Fitbit has had sustained success in selling electronics designed to keep people interested in exercise. It’s probably not going to sustain that success much longer unless there’s some inspiration going on.
IDC reported wearable shipments for the fourth quarter of last year totaling 27.4 million for the industry, a 127 percent jump from the same time the previous year. Full-year figures amount to 78.1 million devices, besting 2014 by about 172 percent.
The fitness tracker manufacturer was deemed the leader for both measurement periods with 8.1 million shipments tallied for Q4 (29.5 percent market share) and 21 million for the whole year (26.9 percent market share). While both represent relative growth, — 52.8 percent and 93.2 percent respectively — offerings from Apple and Xiaomi are growing rapidly as well. Apple Watch shipments stood at 11.6 million after only eight months while Xiaomi shipped 12 million units, near a tenfold annual increase.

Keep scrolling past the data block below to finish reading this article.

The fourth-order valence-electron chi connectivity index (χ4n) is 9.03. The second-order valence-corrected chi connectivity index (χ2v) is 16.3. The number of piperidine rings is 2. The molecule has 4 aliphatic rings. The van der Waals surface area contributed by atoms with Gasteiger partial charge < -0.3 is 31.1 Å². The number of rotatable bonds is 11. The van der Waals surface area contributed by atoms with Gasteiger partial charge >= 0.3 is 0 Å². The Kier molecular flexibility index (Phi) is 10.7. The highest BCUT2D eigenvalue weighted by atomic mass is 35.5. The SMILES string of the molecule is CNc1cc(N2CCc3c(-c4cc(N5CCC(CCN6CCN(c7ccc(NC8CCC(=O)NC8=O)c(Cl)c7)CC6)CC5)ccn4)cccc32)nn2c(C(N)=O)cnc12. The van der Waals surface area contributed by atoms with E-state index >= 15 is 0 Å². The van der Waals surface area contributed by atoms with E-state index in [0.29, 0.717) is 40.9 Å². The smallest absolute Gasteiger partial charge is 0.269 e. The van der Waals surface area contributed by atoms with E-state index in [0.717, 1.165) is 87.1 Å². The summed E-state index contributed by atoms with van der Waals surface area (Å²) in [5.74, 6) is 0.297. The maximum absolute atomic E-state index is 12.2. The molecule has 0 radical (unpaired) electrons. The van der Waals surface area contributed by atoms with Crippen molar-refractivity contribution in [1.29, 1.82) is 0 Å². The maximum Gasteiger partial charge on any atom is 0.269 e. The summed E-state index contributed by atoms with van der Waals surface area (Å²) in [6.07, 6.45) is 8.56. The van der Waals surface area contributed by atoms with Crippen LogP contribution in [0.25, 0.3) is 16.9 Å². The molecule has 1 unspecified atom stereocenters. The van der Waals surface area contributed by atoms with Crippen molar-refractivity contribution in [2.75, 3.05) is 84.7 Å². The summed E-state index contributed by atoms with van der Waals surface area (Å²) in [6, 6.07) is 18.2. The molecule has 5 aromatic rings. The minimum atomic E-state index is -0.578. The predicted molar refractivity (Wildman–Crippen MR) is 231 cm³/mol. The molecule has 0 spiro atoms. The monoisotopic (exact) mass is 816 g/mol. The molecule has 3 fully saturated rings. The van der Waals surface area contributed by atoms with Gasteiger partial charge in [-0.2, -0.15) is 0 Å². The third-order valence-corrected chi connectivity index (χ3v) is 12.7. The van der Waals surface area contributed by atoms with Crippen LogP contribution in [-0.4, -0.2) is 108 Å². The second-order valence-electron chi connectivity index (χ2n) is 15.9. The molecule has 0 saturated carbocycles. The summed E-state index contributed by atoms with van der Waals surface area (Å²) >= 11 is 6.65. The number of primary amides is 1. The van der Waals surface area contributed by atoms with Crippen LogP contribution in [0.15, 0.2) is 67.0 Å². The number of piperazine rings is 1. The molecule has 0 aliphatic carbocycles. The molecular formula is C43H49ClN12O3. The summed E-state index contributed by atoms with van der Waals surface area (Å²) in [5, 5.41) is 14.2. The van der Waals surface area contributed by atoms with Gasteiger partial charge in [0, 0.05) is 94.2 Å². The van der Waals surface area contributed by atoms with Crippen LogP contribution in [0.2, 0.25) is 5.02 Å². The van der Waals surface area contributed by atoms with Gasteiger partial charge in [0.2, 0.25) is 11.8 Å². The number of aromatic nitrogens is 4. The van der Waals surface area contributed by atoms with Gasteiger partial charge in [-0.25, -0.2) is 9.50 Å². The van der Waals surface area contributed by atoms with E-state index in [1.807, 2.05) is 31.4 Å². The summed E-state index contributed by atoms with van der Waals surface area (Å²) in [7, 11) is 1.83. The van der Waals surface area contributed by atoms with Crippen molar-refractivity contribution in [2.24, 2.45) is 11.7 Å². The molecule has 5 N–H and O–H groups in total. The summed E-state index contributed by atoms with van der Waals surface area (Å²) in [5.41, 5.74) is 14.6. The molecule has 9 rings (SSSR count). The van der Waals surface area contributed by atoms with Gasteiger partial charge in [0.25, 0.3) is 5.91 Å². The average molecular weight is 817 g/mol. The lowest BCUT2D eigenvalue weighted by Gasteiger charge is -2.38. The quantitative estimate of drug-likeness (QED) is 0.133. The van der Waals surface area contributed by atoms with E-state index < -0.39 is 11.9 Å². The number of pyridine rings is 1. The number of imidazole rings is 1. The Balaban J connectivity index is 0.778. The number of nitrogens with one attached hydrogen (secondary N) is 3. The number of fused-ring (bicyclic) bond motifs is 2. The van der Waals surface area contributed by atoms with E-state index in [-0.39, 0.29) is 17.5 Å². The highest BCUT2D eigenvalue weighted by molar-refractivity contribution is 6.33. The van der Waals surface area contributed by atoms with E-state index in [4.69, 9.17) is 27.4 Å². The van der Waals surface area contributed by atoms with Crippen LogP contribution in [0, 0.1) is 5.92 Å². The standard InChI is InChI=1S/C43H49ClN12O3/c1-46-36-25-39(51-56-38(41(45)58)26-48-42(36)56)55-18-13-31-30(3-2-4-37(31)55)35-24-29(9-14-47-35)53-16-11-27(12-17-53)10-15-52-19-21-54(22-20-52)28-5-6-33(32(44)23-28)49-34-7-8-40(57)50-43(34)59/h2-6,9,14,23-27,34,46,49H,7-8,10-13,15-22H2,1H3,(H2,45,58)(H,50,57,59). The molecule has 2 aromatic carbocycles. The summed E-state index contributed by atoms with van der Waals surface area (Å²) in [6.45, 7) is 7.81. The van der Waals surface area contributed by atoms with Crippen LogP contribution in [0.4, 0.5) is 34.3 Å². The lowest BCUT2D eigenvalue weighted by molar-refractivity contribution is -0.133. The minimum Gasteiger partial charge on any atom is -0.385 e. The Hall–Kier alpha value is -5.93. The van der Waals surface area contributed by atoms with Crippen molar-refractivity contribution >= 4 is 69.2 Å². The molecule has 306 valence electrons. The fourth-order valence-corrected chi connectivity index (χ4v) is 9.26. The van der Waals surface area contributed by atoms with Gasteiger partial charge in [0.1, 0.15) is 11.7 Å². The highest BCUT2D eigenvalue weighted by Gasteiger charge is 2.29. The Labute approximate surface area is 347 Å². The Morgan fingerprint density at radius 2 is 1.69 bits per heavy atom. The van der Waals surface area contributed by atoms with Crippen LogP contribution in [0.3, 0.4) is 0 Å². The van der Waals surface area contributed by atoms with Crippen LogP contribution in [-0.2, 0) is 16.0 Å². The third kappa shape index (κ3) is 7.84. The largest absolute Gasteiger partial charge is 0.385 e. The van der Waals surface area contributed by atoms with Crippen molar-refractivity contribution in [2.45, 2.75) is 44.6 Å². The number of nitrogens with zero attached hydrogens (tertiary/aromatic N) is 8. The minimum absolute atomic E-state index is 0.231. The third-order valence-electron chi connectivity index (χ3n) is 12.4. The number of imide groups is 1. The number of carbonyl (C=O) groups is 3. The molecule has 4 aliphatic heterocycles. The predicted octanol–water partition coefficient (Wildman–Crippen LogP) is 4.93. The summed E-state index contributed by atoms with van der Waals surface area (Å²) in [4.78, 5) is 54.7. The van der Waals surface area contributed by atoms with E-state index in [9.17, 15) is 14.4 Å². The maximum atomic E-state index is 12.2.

That dataset comes as Fitbit releases its earnings for the same quarter — and while revenues have skyrocketed over the past year, tamped forecasts have triggered investors to bail from company stock.
Q4 2015 saw $711.6 million in revenue, clear above analysts’ expectations and a 92 percent increase year-over-year. Whole-year figures jumped to almost $1.86 billion, more than doubling 2014’s intake. But while Fitbit is setting revenue guidance for this year to about $2.4 billion to $2.5 billion, the Q1 estimated revenues ceiling of $440 million disappointed investors on the street. Bloomberg tabulated a $485 million consensus estimate.
Thing is, doubters have tanked FIT on the New York Stock Exchange, since its high of 51.64 on August 5, 2015. Trading closed with the stock at 13.08, down 3.40 or more than 20 percent today. Investors are most concerned about retaining active users — Fitbit states in its earnings report that 16.9 million of them at year-end — and add-on sales opportunities.